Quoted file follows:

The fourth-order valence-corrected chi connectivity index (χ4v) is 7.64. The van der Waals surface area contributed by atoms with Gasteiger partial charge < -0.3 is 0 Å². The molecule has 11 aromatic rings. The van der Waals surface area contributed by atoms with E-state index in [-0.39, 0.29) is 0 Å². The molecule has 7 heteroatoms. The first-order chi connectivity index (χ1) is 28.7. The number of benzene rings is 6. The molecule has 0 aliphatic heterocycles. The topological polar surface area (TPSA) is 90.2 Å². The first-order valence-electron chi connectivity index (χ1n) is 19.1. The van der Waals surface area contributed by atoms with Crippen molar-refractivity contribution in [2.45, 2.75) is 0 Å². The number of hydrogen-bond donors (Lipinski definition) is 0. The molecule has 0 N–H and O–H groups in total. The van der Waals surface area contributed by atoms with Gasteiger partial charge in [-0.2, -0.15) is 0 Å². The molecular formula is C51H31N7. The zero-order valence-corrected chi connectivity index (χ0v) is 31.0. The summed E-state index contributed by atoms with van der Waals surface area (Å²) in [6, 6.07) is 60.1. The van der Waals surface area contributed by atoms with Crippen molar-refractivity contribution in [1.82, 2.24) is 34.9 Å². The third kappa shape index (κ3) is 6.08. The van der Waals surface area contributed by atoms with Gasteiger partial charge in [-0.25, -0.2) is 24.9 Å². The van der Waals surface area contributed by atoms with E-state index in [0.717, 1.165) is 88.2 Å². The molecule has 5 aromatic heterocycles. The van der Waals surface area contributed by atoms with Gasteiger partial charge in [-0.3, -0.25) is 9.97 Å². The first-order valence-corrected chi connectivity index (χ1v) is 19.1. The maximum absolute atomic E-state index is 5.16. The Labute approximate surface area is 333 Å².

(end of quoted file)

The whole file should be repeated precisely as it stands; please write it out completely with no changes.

The fourth-order valence-corrected chi connectivity index (χ4v) is 7.64. The van der Waals surface area contributed by atoms with Gasteiger partial charge < -0.3 is 0 Å². The molecule has 11 aromatic rings. The van der Waals surface area contributed by atoms with E-state index in [-0.39, 0.29) is 0 Å². The molecule has 7 heteroatoms. The first-order chi connectivity index (χ1) is 28.7. The number of benzene rings is 6. The molecule has 0 aliphatic heterocycles. The topological polar surface area (TPSA) is 90.2 Å². The first-order valence-electron chi connectivity index (χ1n) is 19.1. The van der Waals surface area contributed by atoms with Crippen molar-refractivity contribution in [2.45, 2.75) is 0 Å². The number of hydrogen-bond donors (Lipinski definition) is 0. The molecule has 0 N–H and O–H groups in total. The van der Waals surface area contributed by atoms with Gasteiger partial charge in [-0.2, -0.15) is 0 Å². The molecular formula is C51H31N7. The zero-order valence-corrected chi connectivity index (χ0v) is 31.0. The summed E-state index contributed by atoms with van der Waals surface area (Å²) in [6, 6.07) is 60.1. The van der Waals surface area contributed by atoms with Crippen molar-refractivity contribution in [1.82, 2.24) is 34.9 Å². The third kappa shape index (κ3) is 6.08. The van der Waals surface area contributed by atoms with Gasteiger partial charge in [-0.25, -0.2) is 24.9 Å². The van der Waals surface area contributed by atoms with E-state index in [0.717, 1.165) is 88.2 Å². The molecule has 5 aromatic heterocycles. The van der Waals surface area contributed by atoms with Gasteiger partial charge in [-0.3, -0.25) is 9.97 Å². The first-order valence-corrected chi connectivity index (χ1v) is 19.1. The maximum absolute atomic E-state index is 5.16. The Labute approximate surface area is 333 Å².